Taking photography from the streets to the blog.
By Melissa Presti (Book Publisher)
I’m going to preface this post with a little anecdote from 2007: I was couch-surfing in NYC, as you do when you’re trying to make it, and ran out of couches and job interviews. Obviously, I checked into a hostel for a few nights before I went crying back to Ohio. It was just like the movie Big, when Tom Hanks barricades himself in a room while he cries himself to sleep to the sounds of gunshots and arguing foreign tongues from the street below. Except I was in a room with 3 bunk beds filled with strangers and I don’t really recall gunshots. Also, I was a real adult.
Anywho, one of my bunkmates is actually still my friend to this day. Simbarashe and I only see each other maybe once or twice a year, but I’ve worked with him editorially on his book series, and more recently I’ve become a fan of his street photography.
I find his website, Lord Ashbury, to be reminiscent of the infamous street fashion style blog, The Sartorialist, but it possesses more down-to-earth flair and I wanted to take the time highlight the concept behind his photos with the following Q&A.
(He spells things like “colour” and “neighbourhood” to remind you that although he lacks an accent, he has British roots).
MP: Explain the concept behind Lord Ashbury.
LA: The site's tagline, "English eyes, American ego" basically lends itself to my existence which has always been the dichotomy of all things that are proper and over-indulgent, for lack of a better term. I learned both the British and American way of doing and understanding things growing up; visually speaking, this governs what I see and in turn, what I like. The blog exists in a similar vein: on one hand, I display a collection of uniquely fashionable people across the spectrum of New York, but then occasionally there is a shift to a more organic existence of the city at large. I think this is why so many people like my blog; it's not just "street style" or "editorial" or "pretty pictures". Lord Ashbury does all of that, but it doesn't try to do all of it at the same time. You can find a photo of a nicely dressed person today, but tomorrow find a write-up about a polaroid film developer or a house band that plays somewhere on Wednesday nights.
LA: Back in January. My original idea was for Lord Ashbury to be a style guide for men. I was going to go round to shops and take pictures of products, and maybe Q&A trendy men on the street. On a whim I went and shot some people at Fashion Week. A woman I had photographed was also posted by The Sartorialist. Someone on the Internet made a side-by-side comparision of both our pictures; my blog went from 50 hits to over 400 the next day. One could say the whole street style aspect of the blog was determined by the will of the people. I just thought, 'These people won't come back unless I put up more content.' I've been posting every day ever since.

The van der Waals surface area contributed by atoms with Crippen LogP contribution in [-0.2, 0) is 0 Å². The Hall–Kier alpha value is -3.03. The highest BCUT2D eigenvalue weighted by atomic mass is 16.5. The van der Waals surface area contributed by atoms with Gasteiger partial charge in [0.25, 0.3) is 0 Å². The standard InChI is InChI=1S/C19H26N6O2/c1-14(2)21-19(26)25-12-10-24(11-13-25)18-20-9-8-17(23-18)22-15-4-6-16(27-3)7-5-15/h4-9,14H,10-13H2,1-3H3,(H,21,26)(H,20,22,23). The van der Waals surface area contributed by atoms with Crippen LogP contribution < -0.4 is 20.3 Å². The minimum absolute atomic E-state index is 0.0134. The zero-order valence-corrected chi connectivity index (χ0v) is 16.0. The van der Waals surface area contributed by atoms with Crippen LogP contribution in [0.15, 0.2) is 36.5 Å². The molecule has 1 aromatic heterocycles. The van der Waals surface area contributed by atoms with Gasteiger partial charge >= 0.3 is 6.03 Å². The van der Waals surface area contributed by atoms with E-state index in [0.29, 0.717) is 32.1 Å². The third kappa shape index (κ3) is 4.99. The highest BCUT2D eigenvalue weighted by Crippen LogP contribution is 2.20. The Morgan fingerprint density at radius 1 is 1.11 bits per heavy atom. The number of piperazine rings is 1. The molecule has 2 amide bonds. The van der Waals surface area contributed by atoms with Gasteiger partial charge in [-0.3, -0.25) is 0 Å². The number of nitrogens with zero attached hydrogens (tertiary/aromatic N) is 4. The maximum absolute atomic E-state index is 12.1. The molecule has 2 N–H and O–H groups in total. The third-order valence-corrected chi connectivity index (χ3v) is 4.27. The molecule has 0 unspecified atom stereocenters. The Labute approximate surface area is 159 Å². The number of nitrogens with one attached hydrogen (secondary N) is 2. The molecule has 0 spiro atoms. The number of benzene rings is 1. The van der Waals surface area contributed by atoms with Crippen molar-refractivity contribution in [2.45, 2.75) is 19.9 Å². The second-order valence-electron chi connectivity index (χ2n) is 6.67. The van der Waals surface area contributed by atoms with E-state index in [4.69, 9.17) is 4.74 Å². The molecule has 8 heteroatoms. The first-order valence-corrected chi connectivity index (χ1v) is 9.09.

LA: No, I never studied photography. I didn't even own a proper camera until November of last year. Prior to that, I took tons of photos on my cell phone. Before Instagram made everything cool and easy, it was sort of my life's work to get the absolute most out of my smartphone camera, down to the last ounce. Once Instagram got popular and there were several killer apps out though, I just sort of looked around and thought, 'Well that was fun while it lasted; onto something else.'
I'm a writer by day, and I think one has to be able to find interest in things that are ordinary to be a good storyteller.
LA: You know, you bring up an interesting point that I've been struggling with lately. Strictly speaking in terms of fashion, I don't have an acute taste for high fashion so much as I do for colour palatte and presence. Sometimes the stuff I like on people is high fashion, but sometimes it's complete thrift. How that translates to Lord Ashbury, who knows. To be honest, I don't know why I call my subjects 'Street Style'. I take pictures wherever I find interest, and I've often been told by people that at first glance the subjects I post look ordinary. When I see a person I want to photograph, a lot of times it's not about the clothes at all but the way they look in the place where I find them. In that regard, I think of LA as more of a collection than a series of pictures. This is why the blog has the layout it does, because one can always see at a glance what I was into during any given week. You could say the blog is really a tray of hors d'oeuvres, and visitors have the freedom to click on what they like rather than having to scroll through all of them chronologically. The fact that so many people accept the challenge of finding the interest in my subjects is pretty remarkable, though. The Internet makes people so lazy these days... I love that my audience isn't lazy.
LA: I've walked around the city so much now that I pretty much know what neighbourhoods I want on certain days. For instance, I stopped searching for fashion on Fridays because I've discovered that's the one day of the week where people are guaranteed to dress plainly. I figure everybody plans to go out that night or over the weekend and subconsciously nobody wants the hassle of getting dressed up twice. In the beginning, I was in Soho all the time, but Soho is tricky. All the style bloggers hang out there. Laziness. I tend to find the best people on Mondays and Tuesdays. And I carry my camera every day it's feasible for me to do so.
LA: That phone call where someone thinks highly enough of me that they'd want me to shoot their stuff. I mean, that's what anybody ever wants, right? No? I'm not allowed to actually say that on record? Just print 'high-fives' on the street.